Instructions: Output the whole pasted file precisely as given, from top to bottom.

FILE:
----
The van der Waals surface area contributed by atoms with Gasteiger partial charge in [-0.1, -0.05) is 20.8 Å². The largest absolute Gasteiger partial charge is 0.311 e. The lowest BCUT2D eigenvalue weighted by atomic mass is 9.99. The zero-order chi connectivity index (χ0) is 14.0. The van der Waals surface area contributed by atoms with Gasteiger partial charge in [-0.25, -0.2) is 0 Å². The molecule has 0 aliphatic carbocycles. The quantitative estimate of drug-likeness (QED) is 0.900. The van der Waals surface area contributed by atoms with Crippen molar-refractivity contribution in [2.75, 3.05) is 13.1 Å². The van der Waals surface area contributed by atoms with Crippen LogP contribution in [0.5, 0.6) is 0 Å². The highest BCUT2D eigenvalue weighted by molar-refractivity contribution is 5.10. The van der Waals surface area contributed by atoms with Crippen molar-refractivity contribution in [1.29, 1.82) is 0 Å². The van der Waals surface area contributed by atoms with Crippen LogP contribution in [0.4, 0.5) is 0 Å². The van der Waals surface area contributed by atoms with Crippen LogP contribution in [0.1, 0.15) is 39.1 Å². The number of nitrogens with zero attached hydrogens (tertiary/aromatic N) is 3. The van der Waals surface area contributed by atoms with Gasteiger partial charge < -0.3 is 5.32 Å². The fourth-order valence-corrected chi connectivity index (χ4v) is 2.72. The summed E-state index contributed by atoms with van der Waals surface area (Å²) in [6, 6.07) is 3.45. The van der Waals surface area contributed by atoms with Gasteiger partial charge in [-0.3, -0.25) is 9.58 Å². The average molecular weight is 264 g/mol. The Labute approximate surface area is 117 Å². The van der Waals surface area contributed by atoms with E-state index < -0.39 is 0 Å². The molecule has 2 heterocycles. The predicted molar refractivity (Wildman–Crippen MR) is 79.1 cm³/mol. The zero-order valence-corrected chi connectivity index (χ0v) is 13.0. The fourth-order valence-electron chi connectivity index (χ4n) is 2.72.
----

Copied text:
The van der Waals surface area contributed by atoms with Gasteiger partial charge in [-0.1, -0.05) is 20.8 Å². The largest absolute Gasteiger partial charge is 0.311 e. The lowest BCUT2D eigenvalue weighted by atomic mass is 9.99. The zero-order chi connectivity index (χ0) is 14.0. The van der Waals surface area contributed by atoms with Gasteiger partial charge in [-0.25, -0.2) is 0 Å². The molecule has 0 aliphatic carbocycles. The quantitative estimate of drug-likeness (QED) is 0.900. The van der Waals surface area contributed by atoms with Crippen molar-refractivity contribution in [2.75, 3.05) is 13.1 Å². The van der Waals surface area contributed by atoms with Crippen LogP contribution in [0.5, 0.6) is 0 Å². The highest BCUT2D eigenvalue weighted by molar-refractivity contribution is 5.10. The van der Waals surface area contributed by atoms with Crippen molar-refractivity contribution in [1.29, 1.82) is 0 Å². The van der Waals surface area contributed by atoms with Crippen LogP contribution in [0.4, 0.5) is 0 Å². The van der Waals surface area contributed by atoms with Crippen LogP contribution in [0.1, 0.15) is 39.1 Å². The number of nitrogens with zero attached hydrogens (tertiary/aromatic N) is 3. The van der Waals surface area contributed by atoms with Gasteiger partial charge < -0.3 is 5.32 Å². The fourth-order valence-corrected chi connectivity index (χ4v) is 2.72. The summed E-state index contributed by atoms with van der Waals surface area (Å²) in [6, 6.07) is 3.45. The van der Waals surface area contributed by atoms with Gasteiger partial charge in [-0.3, -0.25) is 9.58 Å². The average molecular weight is 264 g/mol. The Labute approximate surface area is 117 Å². The van der Waals surface area contributed by atoms with E-state index < -0.39 is 0 Å². The molecule has 2 heterocycles. The predicted molar refractivity (Wildman–Crippen MR) is 79.1 cm³/mol. The zero-order valence-corrected chi connectivity index (χ0v) is 13.0. The fourth-order valence-electron chi connectivity index (χ4n) is 2.72.